AbstractBiosimilar filgrastims are primarily indicated for chemotherapy‐induced neutropenia prevention. They are less expensive formulations of branded filgrastim, and biosimilar filgrastim was the first biosimilar oncology drug administered in European Union (EU) countries, Japan, and the U.S. Fourteen biosimilar filgrastims have been marketed in EU countries, Japan, the U.S., and Canada since 2008, 2012, 2015, and 2016, respectively. We reviewed experiences and policies for biosimilar filgrastim markets in EU countries and Japan, where uptake has been rapid, and in the U.S. and Canada, where experience is rapidly emerging. U.S. regulations for designating biosimilar interchangeability are under development, and such regulations have not been developed in most other countries. Pharmaceutical substitution is allowed for new filgrastim starts in some EU countries and in Canada, but not Japan and the U.S. In EU countries, biosimilar adoption is facilitated with favorable hospital tender offers. U.S. adoption is reportedly 24%, while the second filgrastim biosimilar is priced 30% lower than branded filgrastim and 20% lower than the first biosimilar filgrastim approved by the U.S. Food and Drug Administration. Utilization is about 60% in EU countries, where biosimilar filgrastim is marketed at a 30%–40% discount. In Japan, biosimilar filgrastim utilization is 45%, primarily because of 35% discounts negotiated by Central Insurance and hospital‐only markets. Overall, biosimilar filgrastim adoption barriers are small in many EU countries and Japan and are diminishing in Canada in the U.S. Policies facilitating improved U.S. adoption of biosimilar filgrastim, based on positive experiences in EU countries and Japan, including favorable insurance coverage; larger price discount relative to reference filgrastim pricing; closing of the “rebate trap” with transparent pricing information; formal educational efforts of patients, physicians, caregivers, and providers; and allowance of pharmaceutical substitution of biosimilar versus reference filgrastim, should be considered.Implications for Practice.We reviewed experiences and policies for biosimilar filgrastims in Europe, Japan, Canada, and the U.S. Postmarketing harmonization of regulatory policies for biosimilar filgrastims has not occurred. Acceptance of biosimilar filgrastims for branded filgrastim, increasing in the U.S. and in Canada, is commonplace in Japan and Europe. In the U.S., some factors, accepted in Europe or Japan, could improve uptake, including acceptance of biosimilars as safe and effective; larger cost savings, decreasing “rebate traps” where pharmaceutical benefit managers support branded filgrastim, decreased use of patent litigation/challenges, and allowing pharmacists to routinely substitute biosimilar for branded filgrastim.
AbstractBackground.Juvenile‐onset recurrent respiratory papillomatosis (JO‐RRP) is a human papilloma virus‐mediated progressive benign neoplasm that affects children and young adults. Primary management consists of regular surgical debulking to maintain airway patency and vocal function. Like condyloma acuminata, JO‐RRP is associated with immune dysregulation, and T cells isolated from papillomas express an anergic phenotype. Therefore, we hypothesized that programmed death protein 1 axis inhibition could stabilize tumor growth.Materials and Methods.We treated two patients with refractory JO‐RRP using nivolumab, with the primary objective of assessing clinical activity. We explored baseline papilloma features using immunohistochemistry and comprehensive genomic profiling.Results.Both patients experienced symptomatic improvement, and interval laryngoscopies revealed a reduction in papillomatosis burden. One patient has not required subsequent surgical debridement for almost 2 years. On pathologic examination of pretreatment papillomas from both cases, infiltrating T cells were evident in the papilloma stroma, and papilloma programmed death ligand 1 expression was absent. Papilloma mutational load ranged between three and six mutations per megabase for each case. From on‐treatment biopsy tissue, a higher amount of intraepithelial T cells and programmed death ligand 1 expression were detected in the papilloma.Conclusion.Nivolumab appears to have promising activity in JO‐RRP, and further clinical investigation with more patients in clinical trials is warranted.Implications for Practice.To the authors' knowledge, this article is the first report describing clinical activity with a programed cell death‐1 (PD‐1) inhibitor to treat a rare but detrimental type of respiratory tract epithelial neoplasm that afflicts young adults. Two patients were treated, and tumor features, such as mutational load, were examined with the intent to stimulate future hypotheses for translational research. The safety and activity of PD‐1 inhibitors in this population still need to be corroborated in clinical trials and should not yet be adopted into clinical practice.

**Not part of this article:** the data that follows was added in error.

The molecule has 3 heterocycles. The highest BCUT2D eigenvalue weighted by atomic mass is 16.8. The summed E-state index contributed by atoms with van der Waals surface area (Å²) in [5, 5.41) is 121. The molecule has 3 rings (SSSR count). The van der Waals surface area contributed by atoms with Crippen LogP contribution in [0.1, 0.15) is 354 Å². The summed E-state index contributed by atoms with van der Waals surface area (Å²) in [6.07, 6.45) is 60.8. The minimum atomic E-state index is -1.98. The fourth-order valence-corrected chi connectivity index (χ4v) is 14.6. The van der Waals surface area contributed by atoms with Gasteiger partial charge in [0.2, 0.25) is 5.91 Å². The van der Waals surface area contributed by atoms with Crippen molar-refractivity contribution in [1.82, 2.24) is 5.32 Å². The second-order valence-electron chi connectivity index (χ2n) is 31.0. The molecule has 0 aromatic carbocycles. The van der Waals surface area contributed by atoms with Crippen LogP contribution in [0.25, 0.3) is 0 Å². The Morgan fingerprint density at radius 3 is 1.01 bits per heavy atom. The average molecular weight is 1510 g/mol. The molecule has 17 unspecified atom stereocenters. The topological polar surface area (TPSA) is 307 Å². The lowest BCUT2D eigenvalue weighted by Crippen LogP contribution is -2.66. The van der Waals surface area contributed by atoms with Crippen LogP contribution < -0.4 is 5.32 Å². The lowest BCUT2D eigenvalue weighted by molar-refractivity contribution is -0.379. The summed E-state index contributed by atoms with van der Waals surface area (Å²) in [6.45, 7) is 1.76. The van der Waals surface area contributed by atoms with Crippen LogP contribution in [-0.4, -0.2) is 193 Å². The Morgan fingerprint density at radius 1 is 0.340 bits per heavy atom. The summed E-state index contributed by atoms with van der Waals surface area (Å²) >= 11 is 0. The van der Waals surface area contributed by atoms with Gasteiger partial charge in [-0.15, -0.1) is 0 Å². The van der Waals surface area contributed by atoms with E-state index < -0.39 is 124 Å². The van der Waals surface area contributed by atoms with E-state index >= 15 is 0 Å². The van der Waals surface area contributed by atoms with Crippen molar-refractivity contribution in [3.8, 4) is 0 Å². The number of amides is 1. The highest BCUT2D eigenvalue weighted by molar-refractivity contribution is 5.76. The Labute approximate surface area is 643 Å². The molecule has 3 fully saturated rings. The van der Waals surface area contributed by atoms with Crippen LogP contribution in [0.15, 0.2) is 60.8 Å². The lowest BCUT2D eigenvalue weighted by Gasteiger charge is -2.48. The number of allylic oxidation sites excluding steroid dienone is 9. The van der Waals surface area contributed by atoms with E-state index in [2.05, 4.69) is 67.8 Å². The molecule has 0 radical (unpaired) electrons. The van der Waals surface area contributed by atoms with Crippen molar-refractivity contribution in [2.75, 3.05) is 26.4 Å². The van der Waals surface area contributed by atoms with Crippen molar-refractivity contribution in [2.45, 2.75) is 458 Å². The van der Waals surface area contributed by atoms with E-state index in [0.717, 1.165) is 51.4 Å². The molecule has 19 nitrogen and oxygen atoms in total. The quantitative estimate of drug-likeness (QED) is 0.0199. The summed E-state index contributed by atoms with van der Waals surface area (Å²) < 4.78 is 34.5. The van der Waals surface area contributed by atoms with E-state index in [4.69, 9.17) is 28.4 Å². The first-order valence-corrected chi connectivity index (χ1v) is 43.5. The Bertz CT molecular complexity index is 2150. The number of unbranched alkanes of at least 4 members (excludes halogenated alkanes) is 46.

AbstractBackground.The benefit of repeat lumpectomy for ipsilateral breast tumor recurrence (IBTR) after breast conserving surgery is currently inconclusive.Materials and Methods.Patients with IBTR with definitive surgery were identified in the Surveillance, Epidemiology, and End Results registry between 1973 and 2013. The effect of different IBTR surgeries on overall and cancer‐specific mortality was assessed using risk‐adjusted Cox proportional hazard regression modeling and stratified propensity score‐matching analysis (PSMA).Results.Of the 5,098 patients with IBTR, 4,048 (79.4%) women underwent mastectomy and 1,050 (20.1%) underwent repeat lumpectomy. In multivariable Cox regression analysis, repeat lumpectomy was associated with increased overall mortality (hazard ratio for death [HR], 1.522; 95% confidence interval [CI], 1.317–1.759; p < .001) and cancer‐specific mortality (HR, 1.666; 95% CI, 1.319–2.105; p < .001). Similar HRs were derived from the PSMA cohort. However, we found no significant difference in overall mortality for women who underwent repeat lumpectomy followed by radiation therapy (RT) compared with that for those who underwent mastectomy. Moreover, patients with IBTR with small tumors (≤1 cm) who underwent repeat lumpectomy with RT rather than without had similar overall and cancer‐specific survival rates to those who underwent mastectomy.Conclusion.Our investigation suggests that compared with mastectomy, repeat lumpectomy for IBTR is associated with higher overall and cancer‐specific mortality under real‐world observational conditions. Furthermore, repeat lumpectomy with RT is equivalent to mastectomy with respect to overall mortality and may influence treatment decision making for patients with small IBTR.Implications for Practice.Although mastectomy has been regarded as the standard treatment for ipsilateral breast tumor recurrence (IBTR) after breast conserving surgery, many patients diagnosed with small and early‐detected recurrent tumor might be technically suitable for a less invasive surgical procedure. However, different studies have drawn inconsistent conclusions. The present study is a population‐based analysis, which demonstrated the overall unfavorable impact of repeat lumpectomy over mastectomy on survival outcomes for patients with IBTR. However, patients with small IBTR (≤1 cm) that can tolerate radiation therapy may be the optimal candidates for repeat lumpectomy.